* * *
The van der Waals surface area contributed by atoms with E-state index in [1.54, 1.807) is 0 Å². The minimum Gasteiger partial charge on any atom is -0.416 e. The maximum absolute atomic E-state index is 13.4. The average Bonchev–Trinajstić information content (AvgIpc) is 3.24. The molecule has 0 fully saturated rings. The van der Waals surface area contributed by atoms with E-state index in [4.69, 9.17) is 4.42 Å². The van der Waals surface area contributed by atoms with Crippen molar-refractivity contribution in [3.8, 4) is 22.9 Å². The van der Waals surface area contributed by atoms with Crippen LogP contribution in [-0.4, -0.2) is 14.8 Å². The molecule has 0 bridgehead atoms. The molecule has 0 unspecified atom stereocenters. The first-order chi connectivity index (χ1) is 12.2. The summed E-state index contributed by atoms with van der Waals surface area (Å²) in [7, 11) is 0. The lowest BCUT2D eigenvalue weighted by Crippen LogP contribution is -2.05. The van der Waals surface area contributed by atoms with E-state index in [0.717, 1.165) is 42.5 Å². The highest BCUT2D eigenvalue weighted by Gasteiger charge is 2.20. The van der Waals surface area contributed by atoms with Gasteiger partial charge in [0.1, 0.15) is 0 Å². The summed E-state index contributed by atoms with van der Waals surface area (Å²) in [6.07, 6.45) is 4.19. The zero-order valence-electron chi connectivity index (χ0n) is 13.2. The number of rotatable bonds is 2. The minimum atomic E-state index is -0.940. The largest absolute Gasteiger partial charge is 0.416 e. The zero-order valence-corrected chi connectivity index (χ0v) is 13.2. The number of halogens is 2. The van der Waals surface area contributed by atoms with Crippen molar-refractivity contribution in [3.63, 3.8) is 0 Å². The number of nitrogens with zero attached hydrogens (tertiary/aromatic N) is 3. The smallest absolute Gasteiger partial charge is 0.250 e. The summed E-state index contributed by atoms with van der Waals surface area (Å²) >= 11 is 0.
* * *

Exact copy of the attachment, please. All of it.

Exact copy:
The van der Waals surface area contributed by atoms with E-state index in [1.54, 1.807) is 0 Å². The minimum Gasteiger partial charge on any atom is -0.416 e. The maximum absolute atomic E-state index is 13.4. The average Bonchev–Trinajstić information content (AvgIpc) is 3.24. The molecule has 0 fully saturated rings. The van der Waals surface area contributed by atoms with E-state index in [4.69, 9.17) is 4.42 Å². The van der Waals surface area contributed by atoms with Crippen molar-refractivity contribution in [3.8, 4) is 22.9 Å². The van der Waals surface area contributed by atoms with Crippen LogP contribution in [-0.4, -0.2) is 14.8 Å². The molecule has 0 bridgehead atoms. The molecule has 0 unspecified atom stereocenters. The first-order chi connectivity index (χ1) is 12.2. The summed E-state index contributed by atoms with van der Waals surface area (Å²) in [7, 11) is 0. The lowest BCUT2D eigenvalue weighted by Crippen LogP contribution is -2.05. The van der Waals surface area contributed by atoms with E-state index in [0.717, 1.165) is 42.5 Å². The highest BCUT2D eigenvalue weighted by Gasteiger charge is 2.20. The van der Waals surface area contributed by atoms with Gasteiger partial charge in [0.1, 0.15) is 0 Å². The summed E-state index contributed by atoms with van der Waals surface area (Å²) in [6.07, 6.45) is 4.19. The zero-order valence-electron chi connectivity index (χ0n) is 13.2. The number of rotatable bonds is 2. The minimum atomic E-state index is -0.940. The largest absolute Gasteiger partial charge is 0.416 e. The zero-order valence-corrected chi connectivity index (χ0v) is 13.2. The number of halogens is 2. The van der Waals surface area contributed by atoms with Crippen molar-refractivity contribution in [3.63, 3.8) is 0 Å². The number of nitrogens with zero attached hydrogens (tertiary/aromatic N) is 3. The smallest absolute Gasteiger partial charge is 0.250 e. The summed E-state index contributed by atoms with van der Waals surface area (Å²) >= 11 is 0.